January 27, 1999
AOPA is surveying GPS manufacturers to determine which IFR GPS units might be affected by the "end of week" (EOW) rollover at 0000Z on August 22, 1999, and year 2000 (Y2K) problems at 0000Z on January 1, 2000.
"We're asking for a unit-by-unit description of potential problems and how AOPA members can avoid them," said Randy Kenagy, AOPA Government Affairs researcher. "As we receive specific data, we'll post it in the members-only section of the AOPA Web site ( www.aopa.org/members/), with links to manufacturer sites where needed."
At press time, Northstar Technologies had notified AOPA that while all current Northstar GPS products are fully Y2K compliant, early M2/M6 GPS units (models 8000A, 8200, 8100A), GPS add-on boxes, and earlier GPS-60s would require a certain version of software. Company President Scott C. Lewis said that Northstar will upgrade units sent to them at no charge.
AlliedSignal, Inc. reported that the KLN 89 and KLN 89B GPS units will show an incorrect date on February 29 of each leap year, and the KLN 90 and KLN 90A will show no date on February 1 of a leap year. Neither anomaly will affect navigation. The company said that KLN 90 or KLN 90A units can be upgraded to a KLN 90B to avoid that anomaly.
Trimble Navigation has listed the Y2K and EOW rollover status of all its products on its Web site ( www.trimble.com/y2kwnro/chart.htm).
Other GPS manufacturers surveyed include Arnav Systems; II Morrow, Magellan Systems, and Garmin International.
As of January 27, 1999, AOPA does not anticipate receiving more information from manufacturers. Contact manufacturers directly.
(From the December 1998 issue of AOPA Pilot.)
Bill Stone, product support manager for Garmin International, stated that all of its GPS products are fully compliant into the next century. "That is one of the advantages of being a new company," he said.
Garmin International, 1200 East 151st Street, Olathe, Kansas 66062; 913/397-8200; www.garmin.com; www.garmin.com/faqs/19.html
Northstar Technologies has issued a letter stating, "All GPS systems manufactured or sold by Northstar Technologies as of September 1993 are fully Year 2000 compliant. In addition, all GPS systems manufactured or sold prior to September 1993 can be upgraded to full Y2K compliance via a no-charge software upgrade."
Northstar Technologies, 30 Sudbury Road, Acton, Massachusetts 01720; 800/897-7251; www.northstarcmc.com; www.northstarcmc.com/Y2K.htm
According to the Trimble Navigation Ltd. Web site, all aviation products will be compliant, although most will need a "Week Number Roll Over Reset" period. The TANS (Trimble Air Navigation System) Vector navigation system will need to be cleared on August 22, 1999.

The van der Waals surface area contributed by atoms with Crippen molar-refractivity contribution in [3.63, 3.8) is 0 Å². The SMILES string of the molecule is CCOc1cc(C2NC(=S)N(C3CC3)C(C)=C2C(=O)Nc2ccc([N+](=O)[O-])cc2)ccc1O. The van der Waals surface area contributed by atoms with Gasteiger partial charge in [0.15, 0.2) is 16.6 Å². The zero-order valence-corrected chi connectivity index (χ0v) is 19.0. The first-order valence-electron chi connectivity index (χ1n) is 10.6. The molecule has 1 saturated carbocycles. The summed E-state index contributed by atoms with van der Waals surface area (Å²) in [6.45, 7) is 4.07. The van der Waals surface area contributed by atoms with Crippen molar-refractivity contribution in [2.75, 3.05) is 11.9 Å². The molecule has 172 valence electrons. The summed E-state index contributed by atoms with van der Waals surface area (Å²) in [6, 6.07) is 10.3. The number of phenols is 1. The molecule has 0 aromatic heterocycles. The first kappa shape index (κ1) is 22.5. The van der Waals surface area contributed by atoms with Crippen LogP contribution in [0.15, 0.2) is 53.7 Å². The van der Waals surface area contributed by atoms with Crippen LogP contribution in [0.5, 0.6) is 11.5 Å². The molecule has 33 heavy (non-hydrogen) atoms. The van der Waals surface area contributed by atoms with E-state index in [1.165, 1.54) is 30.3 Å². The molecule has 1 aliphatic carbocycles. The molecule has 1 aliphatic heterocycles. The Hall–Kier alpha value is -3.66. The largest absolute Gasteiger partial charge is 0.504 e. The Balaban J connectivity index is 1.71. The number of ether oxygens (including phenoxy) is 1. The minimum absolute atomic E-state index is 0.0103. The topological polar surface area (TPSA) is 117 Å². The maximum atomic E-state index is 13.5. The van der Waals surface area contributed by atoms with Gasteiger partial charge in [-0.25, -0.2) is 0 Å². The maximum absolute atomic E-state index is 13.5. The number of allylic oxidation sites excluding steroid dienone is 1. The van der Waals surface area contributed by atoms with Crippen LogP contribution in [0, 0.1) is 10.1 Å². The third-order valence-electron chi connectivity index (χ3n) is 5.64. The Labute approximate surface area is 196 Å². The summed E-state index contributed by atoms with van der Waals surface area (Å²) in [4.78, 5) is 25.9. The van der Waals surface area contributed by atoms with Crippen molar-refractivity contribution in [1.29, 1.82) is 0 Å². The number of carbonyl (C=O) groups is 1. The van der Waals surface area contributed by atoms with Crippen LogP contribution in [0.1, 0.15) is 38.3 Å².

Trimble Navigation Ltd., Corporate Offices, 645 North Mary Avenue, Sunnyvale, California 94086; 408/481-8000; www.trimble.com
II Morrow's line of aviation GPSs are all End-of-Week compliant, but the company had not yet completed Year 2000 testing at press time. The testing should be completed and posted on the company's Web site in the very near future.
II Morrow Inc., 2345 Turner Road South East, Salem, Oregon 97302; 503/391-3411; www.iimorrow.com
AlliedSignal (Bendix/King products) has one of the best reports of its products at its Web site. Its systems will be fully compliant, with a few curious exceptions. The KLX 135 and 135A GPSs and the KLN 90 and 90A products flag February 1, 2000, as January 32. This problem occurs every leap year, so it is not really a Y2K problem but an inherent leap year problem. The KLX 135 and 135A GPS/Comm transceivers will be inoperative for the entire day on February 1. The KLN 90 and 90A GPS RNAV systems will show the date as January 32 but will function normally, and the date will be corrected on February 2. The KLN 90B is not affected.
The AlliedSignal KNC 660 FMS will need a special database for a month after December 30. The AlliedSignal KLN 89 and KLN 89B GPS RNAV Systems will display the wrong day on any February 29 until satellites are acquired.
AlliedSignal Aerospace, One Technology Center, 23500 West 105th Street, Olathe, Kansas 66061; 913/782-0600; www.alliedsignal.com; www.alliedsignal.com/aerospace/product/y2k/index.html
Magellan had not completed any testing at the time of this report, but Ken Kochi, sales and marketing manager for aviation products, said that the results of testing will be posted on its Web site. As of January 27, to AOPA's knowledge, Magellan has not released any information pertaining to its products and Y2K compatibility.
Magellan Systems Corp., 960 Overland Court, San Dimas, California 91773; 800/669-4477; www.magellangps.com/frames/frame5.htm
ARNAV has not released any information pertaining to its products and Y2K compatibility, to AOPA's knowledge.
Reviewing this regulation will make you a more effective plane spotter when ATC calls out fast traffic in busy (and haze-laden) airspace.
The Aircraft Owners and Pilots Association (AOPA) welcomed a Sept. 18 Federal Aviation Administration (FAA) announcement that it would host a “call to action summit” to address the barriers and potential challenges associated with equipping tens of thousands of aircraft for Automatic Dependent Surveillance-Broadcast (ADS-B) by the Jan. 1, 2020 deadline. ADS-B is a critical component of the NextGen air traffic modernization program.
The FAA announced Sept. 18 that it would host a “call to action summit” to address the barriers and potential challenges associated with equipping tens of thousands of aircraft for ADS-B, a move welcomed by AOPA.
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